If you look at healthful food combining, you'll see we aren't supposed to be mixing meats and starches, not eating fruit after fats and stuff, nor drinking with our meals. The exact opposite of how most of us were raised.

It's a full-time job just trying to figure it out and undo the damage the so called experts have created.

Many peeps feel if they aren't suffering from something physical in the moment, that they must be healthy, not realizing this stuff builds up over time then lets loose in various and sometimes subtle ways. Other times, BOOM! Most of the time, being repeatedly misdiagnosed and treated, ultimately causing even more issues. Grrrrrrrrrr........

06-07-16, 01:37 PM
While I'm very skeptical about mental health claims that are made regarding mental health and foods I do think a carb heavy diet is not good for anyone.

I feel no change in my symptoms and I'm on a low carb diet.

06-07-16, 01:50 PM
I was very skeptical, too, until I lived it and began to dive in much deeper to the information that was never shared in any of the educational institutions I was taught in.

Removing gluten was my gateway discovery in how severely food affects my functioning capacity. But it was mainly in the areas of pain, inflammation, and brain fog.

All the other food-like substances, along with the energies attached to the death-food choices still kept me in a very unhealthy space, physically and mentally.

It wasn't until I eliminated all meat, dairy, eggs, caffeine, alcohol, and most grains that I really noticed and felt the difference, and have been able to sustain the relief much better than ever.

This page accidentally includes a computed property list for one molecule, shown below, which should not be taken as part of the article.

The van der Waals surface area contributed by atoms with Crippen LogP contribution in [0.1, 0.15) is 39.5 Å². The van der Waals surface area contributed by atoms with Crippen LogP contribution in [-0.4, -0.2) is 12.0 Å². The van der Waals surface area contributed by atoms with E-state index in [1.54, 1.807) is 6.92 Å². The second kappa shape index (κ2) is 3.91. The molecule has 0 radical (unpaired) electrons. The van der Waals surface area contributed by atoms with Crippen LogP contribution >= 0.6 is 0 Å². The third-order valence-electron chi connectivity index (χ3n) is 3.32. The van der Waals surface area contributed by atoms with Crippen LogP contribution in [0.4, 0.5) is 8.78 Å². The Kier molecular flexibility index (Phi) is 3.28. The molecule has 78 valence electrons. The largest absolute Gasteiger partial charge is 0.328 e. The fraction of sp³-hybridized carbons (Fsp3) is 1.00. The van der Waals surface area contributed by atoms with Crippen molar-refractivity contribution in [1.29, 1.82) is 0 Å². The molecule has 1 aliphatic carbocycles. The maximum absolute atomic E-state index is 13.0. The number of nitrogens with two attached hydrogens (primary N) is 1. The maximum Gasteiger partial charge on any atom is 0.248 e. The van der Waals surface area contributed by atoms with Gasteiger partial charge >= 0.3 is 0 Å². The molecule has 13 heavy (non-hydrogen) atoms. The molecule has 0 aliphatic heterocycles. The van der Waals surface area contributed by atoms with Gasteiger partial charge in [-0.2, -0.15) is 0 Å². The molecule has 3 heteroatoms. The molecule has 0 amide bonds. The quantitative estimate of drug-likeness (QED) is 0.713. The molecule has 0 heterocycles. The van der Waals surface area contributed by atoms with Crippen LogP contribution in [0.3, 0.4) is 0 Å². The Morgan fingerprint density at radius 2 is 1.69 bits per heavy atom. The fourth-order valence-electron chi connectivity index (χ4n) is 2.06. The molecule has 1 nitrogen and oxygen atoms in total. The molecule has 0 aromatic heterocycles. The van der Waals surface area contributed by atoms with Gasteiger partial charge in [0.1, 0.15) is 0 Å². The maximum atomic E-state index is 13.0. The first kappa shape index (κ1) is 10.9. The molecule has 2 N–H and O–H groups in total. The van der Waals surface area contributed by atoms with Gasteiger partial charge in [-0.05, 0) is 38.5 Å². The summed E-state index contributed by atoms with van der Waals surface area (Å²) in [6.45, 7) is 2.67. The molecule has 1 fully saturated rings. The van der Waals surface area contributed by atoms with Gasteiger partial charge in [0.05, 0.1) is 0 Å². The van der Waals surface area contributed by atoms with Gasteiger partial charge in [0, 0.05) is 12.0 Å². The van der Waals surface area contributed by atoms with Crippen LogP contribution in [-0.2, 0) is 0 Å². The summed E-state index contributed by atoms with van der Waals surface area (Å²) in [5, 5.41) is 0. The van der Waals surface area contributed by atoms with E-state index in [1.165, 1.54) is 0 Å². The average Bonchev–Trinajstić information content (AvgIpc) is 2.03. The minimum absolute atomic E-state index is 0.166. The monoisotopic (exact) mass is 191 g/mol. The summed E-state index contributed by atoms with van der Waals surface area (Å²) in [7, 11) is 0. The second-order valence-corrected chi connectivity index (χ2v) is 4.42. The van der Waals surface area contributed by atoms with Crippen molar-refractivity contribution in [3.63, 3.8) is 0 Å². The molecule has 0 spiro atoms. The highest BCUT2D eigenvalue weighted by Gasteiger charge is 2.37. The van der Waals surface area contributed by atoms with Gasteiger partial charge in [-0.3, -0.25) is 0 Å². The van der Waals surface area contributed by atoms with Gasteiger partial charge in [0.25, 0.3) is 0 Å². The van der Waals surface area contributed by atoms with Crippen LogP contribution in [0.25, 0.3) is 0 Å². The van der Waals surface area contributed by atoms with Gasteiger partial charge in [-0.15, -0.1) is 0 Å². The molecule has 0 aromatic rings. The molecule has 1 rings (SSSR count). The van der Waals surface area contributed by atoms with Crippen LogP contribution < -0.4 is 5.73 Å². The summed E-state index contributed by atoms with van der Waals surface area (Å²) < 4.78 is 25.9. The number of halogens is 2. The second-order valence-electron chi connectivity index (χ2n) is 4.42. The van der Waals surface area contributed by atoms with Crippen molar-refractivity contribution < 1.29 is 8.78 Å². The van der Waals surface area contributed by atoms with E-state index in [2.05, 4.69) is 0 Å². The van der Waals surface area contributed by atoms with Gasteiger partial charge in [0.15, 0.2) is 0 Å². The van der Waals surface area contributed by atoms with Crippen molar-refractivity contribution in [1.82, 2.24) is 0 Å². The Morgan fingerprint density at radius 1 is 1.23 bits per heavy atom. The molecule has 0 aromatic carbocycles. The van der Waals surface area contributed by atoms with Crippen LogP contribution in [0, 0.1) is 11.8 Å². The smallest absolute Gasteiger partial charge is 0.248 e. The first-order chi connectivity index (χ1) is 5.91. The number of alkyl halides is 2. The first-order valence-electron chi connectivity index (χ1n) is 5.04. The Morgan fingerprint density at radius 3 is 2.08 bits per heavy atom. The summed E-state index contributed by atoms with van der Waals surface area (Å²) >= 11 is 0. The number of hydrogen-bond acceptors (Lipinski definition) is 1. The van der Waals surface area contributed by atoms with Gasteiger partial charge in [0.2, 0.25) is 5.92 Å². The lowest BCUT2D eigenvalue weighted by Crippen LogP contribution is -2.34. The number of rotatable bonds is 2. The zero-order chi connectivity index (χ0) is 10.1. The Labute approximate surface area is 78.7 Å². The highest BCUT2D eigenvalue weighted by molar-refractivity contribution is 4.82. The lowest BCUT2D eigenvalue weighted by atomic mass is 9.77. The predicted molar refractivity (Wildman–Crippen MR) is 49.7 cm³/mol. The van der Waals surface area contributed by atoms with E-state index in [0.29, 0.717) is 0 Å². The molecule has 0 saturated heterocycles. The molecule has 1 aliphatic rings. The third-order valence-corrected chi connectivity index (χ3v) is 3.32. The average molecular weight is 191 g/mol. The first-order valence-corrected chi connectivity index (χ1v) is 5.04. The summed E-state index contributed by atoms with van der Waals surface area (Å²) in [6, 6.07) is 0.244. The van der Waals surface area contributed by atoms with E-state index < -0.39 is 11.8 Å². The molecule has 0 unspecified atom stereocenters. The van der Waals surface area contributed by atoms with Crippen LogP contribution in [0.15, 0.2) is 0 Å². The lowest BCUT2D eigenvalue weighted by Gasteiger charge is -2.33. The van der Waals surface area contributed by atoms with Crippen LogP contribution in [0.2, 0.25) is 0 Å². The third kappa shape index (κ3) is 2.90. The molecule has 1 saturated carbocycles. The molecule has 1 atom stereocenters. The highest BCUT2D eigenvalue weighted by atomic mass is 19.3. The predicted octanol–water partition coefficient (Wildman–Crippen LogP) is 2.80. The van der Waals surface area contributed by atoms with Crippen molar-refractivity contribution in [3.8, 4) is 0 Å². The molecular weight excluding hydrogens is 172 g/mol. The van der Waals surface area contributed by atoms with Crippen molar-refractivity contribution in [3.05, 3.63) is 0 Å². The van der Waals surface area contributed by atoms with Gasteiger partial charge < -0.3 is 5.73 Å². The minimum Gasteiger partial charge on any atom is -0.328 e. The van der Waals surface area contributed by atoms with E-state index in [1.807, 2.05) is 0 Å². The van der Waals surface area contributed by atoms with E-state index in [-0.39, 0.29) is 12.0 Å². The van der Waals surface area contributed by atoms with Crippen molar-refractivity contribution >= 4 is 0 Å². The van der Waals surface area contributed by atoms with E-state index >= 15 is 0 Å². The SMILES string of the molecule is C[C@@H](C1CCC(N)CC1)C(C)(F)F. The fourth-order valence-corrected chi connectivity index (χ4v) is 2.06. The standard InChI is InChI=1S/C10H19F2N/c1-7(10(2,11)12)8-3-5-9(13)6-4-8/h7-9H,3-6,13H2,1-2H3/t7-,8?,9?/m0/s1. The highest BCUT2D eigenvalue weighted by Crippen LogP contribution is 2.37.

I had given up on food ever being able to help me resolve what all I suffered with until I dove in head first with the more drastic changes. Best move I ever made for my own health.

We have many years of build up to clean out and eliminate before we can recognize what's even happening to our innards in great detail, from my experiences.

06-07-16, 02:33 PM
I've had to go the opposite direction. I can't physically handle carbs anymore so it's hflc for me. I do feel physically better.

06-08-16, 04:42 AM
I am working on multiple angles at the moment but by far the most important improvement in my condition has come from eliminating wheat (not even all gluten, just wheat).
It has had the dual effect of eliminating my afternoon fatigue/dozyness as well as taking a few pounds off my weight. My brain fog has markedly improved.

06-08-16, 05:42 AM
I'm just curious. If you eliminate wheat or all gluten products how do you keep up your fibre intake?

Little Missy
06-08-16, 05:57 AM
I'm just curious. If you eliminate wheat or all gluten products how do you keep up your fibre intake?

Fruits and vegetables!

06-08-16, 06:36 AM
Fruits and vegetables!

Yes but would fruits and vegetables be enough?

Little Missy
06-08-16, 06:41 AM
Yes but would fruits and vegetables be enough?

Of course! I think. :scratch:

06-08-16, 08:32 AM
Fruits and vegetables have more than proven to be fiber enough for me in the last 14 months, thus far.